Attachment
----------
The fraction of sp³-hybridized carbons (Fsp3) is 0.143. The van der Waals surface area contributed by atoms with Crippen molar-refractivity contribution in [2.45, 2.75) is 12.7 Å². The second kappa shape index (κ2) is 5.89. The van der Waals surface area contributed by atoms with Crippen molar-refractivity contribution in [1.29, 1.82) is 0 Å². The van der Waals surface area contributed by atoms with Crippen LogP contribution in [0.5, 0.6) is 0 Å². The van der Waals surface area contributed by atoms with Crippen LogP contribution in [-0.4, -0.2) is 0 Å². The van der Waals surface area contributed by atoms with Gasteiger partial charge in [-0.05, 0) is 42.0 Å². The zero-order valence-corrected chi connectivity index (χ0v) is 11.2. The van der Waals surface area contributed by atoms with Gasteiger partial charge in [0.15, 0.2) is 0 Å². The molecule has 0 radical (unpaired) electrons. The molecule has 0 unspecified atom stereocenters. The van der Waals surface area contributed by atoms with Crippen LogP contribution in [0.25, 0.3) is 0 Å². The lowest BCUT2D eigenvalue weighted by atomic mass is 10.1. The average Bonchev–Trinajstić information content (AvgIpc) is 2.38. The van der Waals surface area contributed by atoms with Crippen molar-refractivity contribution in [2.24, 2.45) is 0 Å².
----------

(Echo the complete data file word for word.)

The fraction of sp³-hybridized carbons (Fsp3) is 0.143. The van der Waals surface area contributed by atoms with Crippen molar-refractivity contribution in [2.45, 2.75) is 12.7 Å². The second kappa shape index (κ2) is 5.89. The van der Waals surface area contributed by atoms with Crippen molar-refractivity contribution in [1.29, 1.82) is 0 Å². The van der Waals surface area contributed by atoms with Crippen LogP contribution in [0.5, 0.6) is 0 Å². The van der Waals surface area contributed by atoms with Crippen LogP contribution in [-0.4, -0.2) is 0 Å². The van der Waals surface area contributed by atoms with Gasteiger partial charge in [-0.05, 0) is 42.0 Å². The zero-order valence-corrected chi connectivity index (χ0v) is 11.2. The van der Waals surface area contributed by atoms with Gasteiger partial charge in [0.15, 0.2) is 0 Å². The molecule has 0 radical (unpaired) electrons. The molecule has 0 unspecified atom stereocenters. The van der Waals surface area contributed by atoms with Crippen LogP contribution in [0.25, 0.3) is 0 Å². The lowest BCUT2D eigenvalue weighted by atomic mass is 10.1. The average Bonchev–Trinajstić information content (AvgIpc) is 2.38. The van der Waals surface area contributed by atoms with Crippen molar-refractivity contribution in [2.24, 2.45) is 0 Å².